I came to this job two years ago with a lot of uncertainty.
The father of three and stepfather of one, I had a passing familiarity with kids but didn’t know if I’d like the pressure and responsibility of the gig or if I had what it takes to handle 30 or so rampaging urchins at 30 miles per hour.
(This blog is based on actual events, though names, places and some personal details have been changed to protect the innocent as well as the guilty and avoid libel suits.)
My wife delights in saying the daily aggravation I suffer is karmic payback for copping out as the Good Cop while we raised our brood. The tough discipline was left to her. Now I don’t have her to restore order on my bus. It’s DIY time, Buster. Enjoy!
For sure, driving a school bus has been a test of my resolve, better angels, and sanity. But I never thought I’d say this:
After the coronavirus crisis shut down schools across the land and left me parked at home until who knows when, I actually began to miss the little vipers. Even the ones who make me want to give them assigned seats in the luggage compartment.
Many of my fellow drivers feel this way, and now I know why.
I miss the things kids say.
One afternoon at his school, Oswald, a rather serious-minded third grader, came up the bus steps with a green cube in his hand.
“I’m going to blow you up!” he solemnly informed me as he gestured with the cube.
“Oh yeah?” I replied. “If you blow me up, who will drive the bus?”
“My mom will just come and get me,” he replied as he sauntered to his seat.
All I could do was crack up.
I miss their gifts.
Notes like the one on the left from Robespierre, a fourth-grader who is one of my most rambunctious and, shall we say, challenging riders, warm my ol’ heart and make me want to go the extra miles for my young passengers.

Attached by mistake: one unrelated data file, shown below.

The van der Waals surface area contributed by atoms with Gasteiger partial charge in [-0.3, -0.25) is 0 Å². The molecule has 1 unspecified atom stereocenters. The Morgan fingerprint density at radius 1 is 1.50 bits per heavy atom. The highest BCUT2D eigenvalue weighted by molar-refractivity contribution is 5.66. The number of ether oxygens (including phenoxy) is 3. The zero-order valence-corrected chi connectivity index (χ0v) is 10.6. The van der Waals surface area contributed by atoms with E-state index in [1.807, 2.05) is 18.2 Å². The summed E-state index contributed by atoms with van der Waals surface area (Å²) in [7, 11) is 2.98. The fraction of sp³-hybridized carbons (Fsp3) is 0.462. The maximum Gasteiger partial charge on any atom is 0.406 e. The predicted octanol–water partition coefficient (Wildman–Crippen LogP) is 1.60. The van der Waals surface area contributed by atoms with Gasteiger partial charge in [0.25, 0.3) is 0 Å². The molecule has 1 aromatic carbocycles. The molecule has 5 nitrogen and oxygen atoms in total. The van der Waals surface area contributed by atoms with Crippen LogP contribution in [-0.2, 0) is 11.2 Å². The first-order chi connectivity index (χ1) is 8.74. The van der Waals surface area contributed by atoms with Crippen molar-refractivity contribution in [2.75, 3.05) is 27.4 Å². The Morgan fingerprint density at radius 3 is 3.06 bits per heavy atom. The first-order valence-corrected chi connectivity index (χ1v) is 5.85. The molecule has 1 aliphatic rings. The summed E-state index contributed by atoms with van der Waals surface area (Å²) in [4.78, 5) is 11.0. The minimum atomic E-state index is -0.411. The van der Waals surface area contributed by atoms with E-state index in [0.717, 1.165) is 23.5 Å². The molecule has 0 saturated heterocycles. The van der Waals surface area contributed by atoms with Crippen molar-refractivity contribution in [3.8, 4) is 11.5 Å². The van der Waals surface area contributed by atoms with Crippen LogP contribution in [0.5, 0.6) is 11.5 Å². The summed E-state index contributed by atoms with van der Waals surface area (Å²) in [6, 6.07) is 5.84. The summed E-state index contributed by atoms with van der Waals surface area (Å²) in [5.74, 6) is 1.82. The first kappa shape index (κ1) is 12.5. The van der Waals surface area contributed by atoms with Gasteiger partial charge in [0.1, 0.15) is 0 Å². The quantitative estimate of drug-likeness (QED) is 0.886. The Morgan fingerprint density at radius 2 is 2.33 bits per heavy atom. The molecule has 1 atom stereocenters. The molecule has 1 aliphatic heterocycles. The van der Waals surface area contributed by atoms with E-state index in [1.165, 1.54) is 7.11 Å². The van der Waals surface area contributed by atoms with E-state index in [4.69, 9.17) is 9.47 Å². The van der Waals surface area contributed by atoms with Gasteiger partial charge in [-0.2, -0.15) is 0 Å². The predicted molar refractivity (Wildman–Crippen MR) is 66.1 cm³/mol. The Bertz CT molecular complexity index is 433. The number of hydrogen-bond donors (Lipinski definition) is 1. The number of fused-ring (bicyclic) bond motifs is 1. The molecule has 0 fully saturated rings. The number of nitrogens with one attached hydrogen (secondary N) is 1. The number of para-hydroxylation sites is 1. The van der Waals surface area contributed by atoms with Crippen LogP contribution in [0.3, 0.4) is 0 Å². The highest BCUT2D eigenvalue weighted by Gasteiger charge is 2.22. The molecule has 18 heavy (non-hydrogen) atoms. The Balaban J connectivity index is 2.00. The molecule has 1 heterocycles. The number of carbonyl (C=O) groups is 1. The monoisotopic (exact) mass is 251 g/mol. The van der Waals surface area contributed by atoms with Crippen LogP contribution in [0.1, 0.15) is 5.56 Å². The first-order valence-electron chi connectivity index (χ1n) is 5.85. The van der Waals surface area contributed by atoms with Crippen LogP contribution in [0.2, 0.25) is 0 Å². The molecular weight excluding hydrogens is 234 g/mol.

I’ve been given drawings and a knitted necklace, but the sweetest moment was when Birdie came aboard one morning and handed me a shish-kebab made of chocolates and marshmallows all wrapped in cellophane and a ribbon.
“It’s her birthday,” Birdie’s mom explained. “She wanted you to have one.”
I never knew Birdie cared. A shy, quiet third-grader, she hadn’t said two words to me the whole school year. Her gift said a lot.
I miss their kindness.
One day, Bumpus, a sensitive third-grader, was crying because his friend Hobbestweedle didn’t get on the bus after school. When Guttersnipe and Snodgrass started making fun of him, Maude, a brassy fifth-grader who doesn’t suffer male fools gladly, got up, led Bumpus to her seat, and put her arm around him.
Then she told Guttersnipe and Snodgrass to leave Bumpus alone and consoled him the rest of the trip. At her stop, I told her what she did was wonderful. She just shrugged. Twarn’t nuthin’.
Kids like Maude can restore your faith in the human race.
I miss their performances of the fine arts.
Hobbestweedle was the only rider on my bus for a stretch one morning when he began reading poetry — “The Raven” by Edgar Allan Poe — at the top of his lungs. For some mysterious reason he kept dramatically repeating the lines, “Ah, distinctly I remember it was in bleak December. And each separate dying ember wrought its ghost upon the floor.”
It was a bizarre moment, but it was entertaining.
I miss their music.
Particularly the music they make themselves. The voices of 30 or so third-, fourth-, and fifth-graders raised in a zesty chorus of “Old Town Road” or “Bohemian Rhapsody” are a wonder to behold.
Forever seeking my permission to sit in the coveted last two rows of the bus (where they think can get away with their mischief), Brutus and Jehosaphat pleaded their case by singing — to the tune of “America the Beautiful” — “Oh, Mister John. Oh, Mister John. Can we please sit in back?”
There wasn’t a dry eye in the house.
Though I’ve had many days when I’ve said to anyone who would listen, “This gig would be pretty sweet if we didn’t have to let kids on board … maybe I’ll suggest it to the district,” I can truly say I miss the commotion, especially the happy commotion of kids just being kids.
The sooner I hear it again, the better.